Social media tools have already proven their value to big business, not only to promote the brand, products, or services of some the world's biggest corporations, but also as a powerful tool in your toolbox when dealing with a crisis.
The CDC (Centers for Disease Control and Prevention), Domino's Pizza, and most recently Toyota, have all undergone massive challenges in the last year and have all used social media tools as key components in their crisis management strategy.
We're all watching social media evolve, and while it's come a long way and we read success stories every day, social media as an effective marketing channel is still in its adolescence. Most large corporations are just taking their first steps and starting to broaden their communication strategy to include social media efforts, while other companies are faced with an urgency to get out there and get out there quickly.
Faced with a crisis, many large corporations, and even the government, have found social media tools to be the perfect way to connect with their audience and communicate quickly and regularly.
Centers for Disease Control and PreventionIn April 2009, a new strain of the H1N1 influenza virus was detected in Veracruz, Mexico. The "Swine Flu" pandemic quickly became top of everyone's mind as buzz built and concern spread in the media, social networks, and blogosphere. Unlike a specific brand scenario, say that of a soft drink or brand of aspirin, this crisis involved everyone. The CDC responded with a full arsenal of social media communications strategies and tactics.
It was critical that the CDC moved quickly and led the conversation. While its response was quick, the public had been quicker. In time zones across the globe, concerned communities had already started to talk. The CDC began by giving the public the information they needed to make sense of all the noise. By equipping the public with clear and consistent information, it started an approach that remained consistent throughout -- engage, empower, and equip every concerned individual with the tools necessary to share the right message, speak on behalf of the CDC, and help calm the masses.
By giving the public the tools and information to get their facts straight, everyone could be on the same page, and useful education and prevention measures could be communicated.
The next step was truly masterful. The CDC wielded social media tools like a maestro waves his baton, and instead of musicians being conducted, it was Facebook, Twitter, MySpace, blogs, YouTube, mobile, email updates, e-cards, e-games, podcasts, widgets, and even a dedicated online channel called CDC TV -- all playing together to harmoniously convey the CDC's message to the public.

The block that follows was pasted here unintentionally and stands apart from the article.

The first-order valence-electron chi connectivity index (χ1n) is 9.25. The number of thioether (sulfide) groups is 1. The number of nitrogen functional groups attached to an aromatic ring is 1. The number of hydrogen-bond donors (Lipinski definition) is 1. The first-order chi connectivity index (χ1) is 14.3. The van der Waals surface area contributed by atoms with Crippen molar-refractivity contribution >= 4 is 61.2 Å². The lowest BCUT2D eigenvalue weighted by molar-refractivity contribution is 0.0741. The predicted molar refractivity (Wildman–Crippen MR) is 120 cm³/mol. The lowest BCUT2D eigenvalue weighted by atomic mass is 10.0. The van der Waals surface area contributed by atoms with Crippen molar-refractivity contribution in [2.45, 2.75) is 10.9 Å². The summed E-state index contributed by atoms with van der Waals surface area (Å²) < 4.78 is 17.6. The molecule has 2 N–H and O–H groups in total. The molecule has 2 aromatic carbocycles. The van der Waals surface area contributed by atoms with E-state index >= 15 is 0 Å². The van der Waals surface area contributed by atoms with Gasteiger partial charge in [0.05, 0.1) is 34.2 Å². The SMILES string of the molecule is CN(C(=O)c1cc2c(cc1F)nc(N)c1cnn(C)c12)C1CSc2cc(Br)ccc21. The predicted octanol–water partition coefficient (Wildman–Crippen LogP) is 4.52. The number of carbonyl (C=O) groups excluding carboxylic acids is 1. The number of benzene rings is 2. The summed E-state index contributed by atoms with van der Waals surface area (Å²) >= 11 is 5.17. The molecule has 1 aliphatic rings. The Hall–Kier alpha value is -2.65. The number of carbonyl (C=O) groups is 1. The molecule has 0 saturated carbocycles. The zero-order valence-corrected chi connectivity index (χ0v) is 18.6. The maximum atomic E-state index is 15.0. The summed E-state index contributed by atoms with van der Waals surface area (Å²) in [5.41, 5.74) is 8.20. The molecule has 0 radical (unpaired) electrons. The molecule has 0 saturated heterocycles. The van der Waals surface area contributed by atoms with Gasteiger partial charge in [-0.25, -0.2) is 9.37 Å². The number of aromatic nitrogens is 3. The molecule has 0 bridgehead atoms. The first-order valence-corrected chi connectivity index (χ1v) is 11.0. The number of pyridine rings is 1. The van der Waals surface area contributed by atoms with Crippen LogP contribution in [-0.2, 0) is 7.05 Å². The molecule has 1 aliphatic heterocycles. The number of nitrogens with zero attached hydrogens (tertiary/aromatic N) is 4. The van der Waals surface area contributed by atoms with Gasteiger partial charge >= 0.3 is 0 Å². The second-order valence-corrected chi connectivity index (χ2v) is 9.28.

The CDC raised the bar for how to incorporate social media tools into corporate crisis management plans. But there was one thing it did particularly well: It quickly recognized the target was global and that it literally had to target everyone.
Recognizing the difficulty in reaching everyone individually, the CDC focused on taking the right message to the masses and then giving them the tools they would need to easily take the right message to their individual communities. It correctly leveraged the very nature of social media for the good of all people.
Lessons Learned: The CDC Don't be afraid to break out the arsenal. Utilize the breadth of social media options to increase touch points. The CDC pulled out all the stops and activated an army of social media tools to educate, comfort, and direct the masses. Much of the content worked seamlessly across various communication vehicles, while some pieces worked better through specific delivery methods. The breadth and depth of the CDC social media response shows it was well informed, engaged, and knew what to do.
Empower your community to work on your behalf. Empowering a community requires you to equip them as well. Give them more than the message; give them the tools to allow them to share that message easily. The CDC designed and built tools and delivered them with instructions on how to embed certain widgets onto a website. Bloggers and/or partner organizations covering the cause could easily acquire content and post accurate information. By doing this, the CDC leveraged the promise of social media and a global network of communities.
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For another perspective on social media and crisis management, visit www.professionalpodcasts.com for a podcast, newspaper column, and radio news wrapper short report on the recent NetTuesday presentation in Philadelphia, where researchers described the ways social media tools aided first responders in the Haiti and Chile earthquakes.Steve "@PodcastSteve" LubetkinManaging Partner, Professional Podcasts LLC@PodcastSteve on Twittersteve@professionalpodcasts.com
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